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My really dirty sensor

First, I hope I'm posting this in the correct forum :-)

I have a really grubby sensor! When the spots first started to appear I didn't really know about the whole sensor business and assumed I had a dirty lens or filter. Of course, now I know better, but it means that some of the really visible spots have been there for easily 3/4 months.

So...I will try the blower method, but am anticipating limited success. I feel confident enough to wet clean the sensor and it has been suggested to me by a friend that I use medical alcohol and either a lint-free cloth or - get this - a cotton bud. (the theory being that any fibres left by a cotton bud are big enough to be really easily removed.

But isn't it in the rules somewhere that I should be spending a whole heap of money on some specialist kit?
Yes, a kit is highly recommended.
Or taking it in to a shop that cleans sensors regularly.
A little lint left behind is nothing a blower can't fix,
but a scratched or damaged AA/IR filter (the sensor is actually covered by this) is an expensive error, and hurting the sensor itself is a very real possibility, too.

Please take a some time to read this site, to know what you're up against:
Cleaning Digital Cameras
I've bookmarked that site and am working my way through it - some great info in there.

I will go the kit route I think. The cotton bud idea surprised me. But I don't want to get it done professionally, not if it's something that is likely going to need doing repeatedly.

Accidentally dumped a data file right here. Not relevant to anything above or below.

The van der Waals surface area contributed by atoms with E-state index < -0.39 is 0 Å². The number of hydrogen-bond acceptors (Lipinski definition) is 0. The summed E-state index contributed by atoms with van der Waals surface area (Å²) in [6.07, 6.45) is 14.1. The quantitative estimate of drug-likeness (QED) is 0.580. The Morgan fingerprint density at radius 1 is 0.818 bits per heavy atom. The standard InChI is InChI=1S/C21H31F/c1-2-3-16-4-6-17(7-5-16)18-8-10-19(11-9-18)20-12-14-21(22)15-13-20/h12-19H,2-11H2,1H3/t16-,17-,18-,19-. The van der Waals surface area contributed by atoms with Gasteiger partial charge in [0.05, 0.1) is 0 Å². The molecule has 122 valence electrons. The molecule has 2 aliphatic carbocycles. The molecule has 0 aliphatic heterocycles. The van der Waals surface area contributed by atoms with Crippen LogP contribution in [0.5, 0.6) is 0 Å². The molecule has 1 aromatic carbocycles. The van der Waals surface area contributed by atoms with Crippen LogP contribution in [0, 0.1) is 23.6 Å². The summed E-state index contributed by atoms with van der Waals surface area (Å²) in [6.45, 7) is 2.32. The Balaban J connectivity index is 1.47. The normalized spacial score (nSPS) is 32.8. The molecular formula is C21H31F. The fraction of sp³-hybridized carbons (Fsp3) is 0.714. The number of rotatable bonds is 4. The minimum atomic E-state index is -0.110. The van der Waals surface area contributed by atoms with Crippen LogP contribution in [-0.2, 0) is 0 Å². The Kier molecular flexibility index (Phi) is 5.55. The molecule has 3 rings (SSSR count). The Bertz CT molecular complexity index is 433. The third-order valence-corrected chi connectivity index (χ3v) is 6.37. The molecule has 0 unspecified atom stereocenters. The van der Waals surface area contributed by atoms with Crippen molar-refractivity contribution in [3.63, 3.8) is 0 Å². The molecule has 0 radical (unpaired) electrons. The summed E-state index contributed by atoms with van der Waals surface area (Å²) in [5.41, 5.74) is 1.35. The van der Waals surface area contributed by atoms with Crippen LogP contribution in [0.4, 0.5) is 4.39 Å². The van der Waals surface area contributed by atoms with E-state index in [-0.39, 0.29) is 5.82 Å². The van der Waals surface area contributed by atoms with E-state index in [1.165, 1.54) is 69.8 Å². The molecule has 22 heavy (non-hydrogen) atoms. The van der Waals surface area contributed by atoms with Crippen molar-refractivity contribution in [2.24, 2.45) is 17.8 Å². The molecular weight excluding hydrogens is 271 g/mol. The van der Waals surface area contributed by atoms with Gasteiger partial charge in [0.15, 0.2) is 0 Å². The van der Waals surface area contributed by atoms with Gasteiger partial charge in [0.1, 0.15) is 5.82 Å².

The thought of wet cleaning my own sensor really scares me . The way i look at it , if the sensor cant be blwon clean then ill let the experts handle it . I dont want my investment costing me more when i screw up .

I have bookmarked the site too Keith , thanks for the link..

........ Shawn
Canon 20d and a few cheap lenses ..

It is our job as photographers to show people what they saw but didnt realize they saw it ......
It just depends on wether you can afford a new filter + cost of labour and carriage, if you mess up.
I had a couple of spots and they came away with the blower. The nozzle end never went more then a couple of mm past the lens mount on the camera. I had to blow a few times, but I could see the spots with a jewellers eye glass/loupe, so could tell when they had gone. Where to, I don't know but probably in the equivalent of the bellows.
I heard some of the compressed air cans contain a liquid propellant which could leave you with worse than you started.
Someone suggested putting your camera on a tripod pointing down a little, raise the mirror, and you can see what you are doing. Get it near the window.
Anyway its your decision. Smile Best of luck.
Lumix LX5.
Canon 350 D.+ 18-55 Kit lens + Tamron 70-300 macro. + Canon 50mm f1.8 + Manfrotto tripod, in bag.
Yes, I've read that somewhere - on a tripod in good daylight, pointing down a little. Maybe the blower will be more successful than I'm anticipating. Of course I would rather not clean the sensor, but the more I read on the subject, the more I'm inclined to feel that with a careful approach it can be done.
I've used canned air on my 300D a couple of times when a bulb blower wouldn't clear the sensor. My method was to mount the camera on a table top tripod. Place a half full can of compressed air flat on the table, give it a short burst. take a shot of the clear blue sky and look for shadows.

BE VERY careful not to get the liquid propellant to co come out of the can... I sprayed a x2 macro filter with a can of compressed gas and it got frosted over by the liquid. The filter was left with hundreds of small cracks around the edge. That is why I keep the can flat on the table and half full for the sensor.

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